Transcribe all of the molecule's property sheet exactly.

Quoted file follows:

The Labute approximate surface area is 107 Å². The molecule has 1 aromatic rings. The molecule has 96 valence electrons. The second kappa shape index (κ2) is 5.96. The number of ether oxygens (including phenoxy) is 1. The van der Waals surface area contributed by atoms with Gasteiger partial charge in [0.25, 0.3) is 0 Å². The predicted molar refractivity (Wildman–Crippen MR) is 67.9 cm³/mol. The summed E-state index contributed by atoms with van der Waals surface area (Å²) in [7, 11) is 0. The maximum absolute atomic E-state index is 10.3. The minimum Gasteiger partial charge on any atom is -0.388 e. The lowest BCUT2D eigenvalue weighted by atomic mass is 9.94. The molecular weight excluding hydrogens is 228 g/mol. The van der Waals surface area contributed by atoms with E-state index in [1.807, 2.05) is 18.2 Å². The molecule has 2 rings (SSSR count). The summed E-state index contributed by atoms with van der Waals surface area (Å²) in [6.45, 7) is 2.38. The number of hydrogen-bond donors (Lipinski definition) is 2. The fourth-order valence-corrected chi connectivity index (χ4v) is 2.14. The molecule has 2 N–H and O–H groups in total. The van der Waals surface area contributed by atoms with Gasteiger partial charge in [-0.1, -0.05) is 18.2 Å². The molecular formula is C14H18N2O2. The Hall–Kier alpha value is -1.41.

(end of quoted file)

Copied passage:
The Labute approximate surface area is 107 Å². The molecule has 1 aromatic rings. The molecule has 96 valence electrons. The second kappa shape index (κ2) is 5.96. The number of ether oxygens (including phenoxy) is 1. The van der Waals surface area contributed by atoms with Gasteiger partial charge in [0.25, 0.3) is 0 Å². The predicted molar refractivity (Wildman–Crippen MR) is 67.9 cm³/mol. The summed E-state index contributed by atoms with van der Waals surface area (Å²) in [7, 11) is 0. The maximum absolute atomic E-state index is 10.3. The minimum Gasteiger partial charge on any atom is -0.388 e. The lowest BCUT2D eigenvalue weighted by atomic mass is 9.94. The molecular weight excluding hydrogens is 228 g/mol. The van der Waals surface area contributed by atoms with E-state index in [1.807, 2.05) is 18.2 Å². The molecule has 2 rings (SSSR count). The summed E-state index contributed by atoms with van der Waals surface area (Å²) in [6.45, 7) is 2.38. The number of hydrogen-bond donors (Lipinski definition) is 2. The fourth-order valence-corrected chi connectivity index (χ4v) is 2.14. The molecule has 2 N–H and O–H groups in total. The van der Waals surface area contributed by atoms with Gasteiger partial charge in [-0.1, -0.05) is 18.2 Å². The molecular formula is C14H18N2O2. The Hall–Kier alpha value is -1.41.